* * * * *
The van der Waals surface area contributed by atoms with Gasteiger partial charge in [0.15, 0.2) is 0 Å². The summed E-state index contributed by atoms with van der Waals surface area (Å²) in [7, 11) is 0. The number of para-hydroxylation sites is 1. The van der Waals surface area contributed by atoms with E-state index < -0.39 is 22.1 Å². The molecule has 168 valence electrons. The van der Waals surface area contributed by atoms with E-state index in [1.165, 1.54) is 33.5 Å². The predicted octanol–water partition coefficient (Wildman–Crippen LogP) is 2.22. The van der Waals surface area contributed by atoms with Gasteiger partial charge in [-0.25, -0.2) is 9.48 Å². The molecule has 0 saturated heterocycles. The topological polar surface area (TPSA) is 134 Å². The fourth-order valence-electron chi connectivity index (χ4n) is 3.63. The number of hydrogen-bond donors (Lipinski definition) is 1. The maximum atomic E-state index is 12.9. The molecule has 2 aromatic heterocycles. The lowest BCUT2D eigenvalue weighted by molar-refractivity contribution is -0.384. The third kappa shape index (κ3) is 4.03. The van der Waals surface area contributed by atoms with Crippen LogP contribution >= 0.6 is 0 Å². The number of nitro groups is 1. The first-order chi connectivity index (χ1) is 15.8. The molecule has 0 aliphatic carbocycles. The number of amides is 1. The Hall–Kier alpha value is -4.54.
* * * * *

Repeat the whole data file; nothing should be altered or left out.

The van der Waals surface area contributed by atoms with Gasteiger partial charge in [0.15, 0.2) is 0 Å². The summed E-state index contributed by atoms with van der Waals surface area (Å²) in [7, 11) is 0. The number of para-hydroxylation sites is 1. The van der Waals surface area contributed by atoms with E-state index < -0.39 is 22.1 Å². The molecule has 168 valence electrons. The van der Waals surface area contributed by atoms with E-state index in [1.165, 1.54) is 33.5 Å². The predicted octanol–water partition coefficient (Wildman–Crippen LogP) is 2.22. The van der Waals surface area contributed by atoms with Gasteiger partial charge in [-0.25, -0.2) is 9.48 Å². The molecule has 0 saturated heterocycles. The topological polar surface area (TPSA) is 134 Å². The fourth-order valence-electron chi connectivity index (χ4n) is 3.63. The number of hydrogen-bond donors (Lipinski definition) is 1. The maximum atomic E-state index is 12.9. The molecule has 2 aromatic heterocycles. The lowest BCUT2D eigenvalue weighted by molar-refractivity contribution is -0.384. The third kappa shape index (κ3) is 4.03. The van der Waals surface area contributed by atoms with Crippen LogP contribution >= 0.6 is 0 Å². The number of nitro groups is 1. The first-order chi connectivity index (χ1) is 15.8. The molecule has 0 aliphatic carbocycles. The number of amides is 1. The Hall–Kier alpha value is -4.54.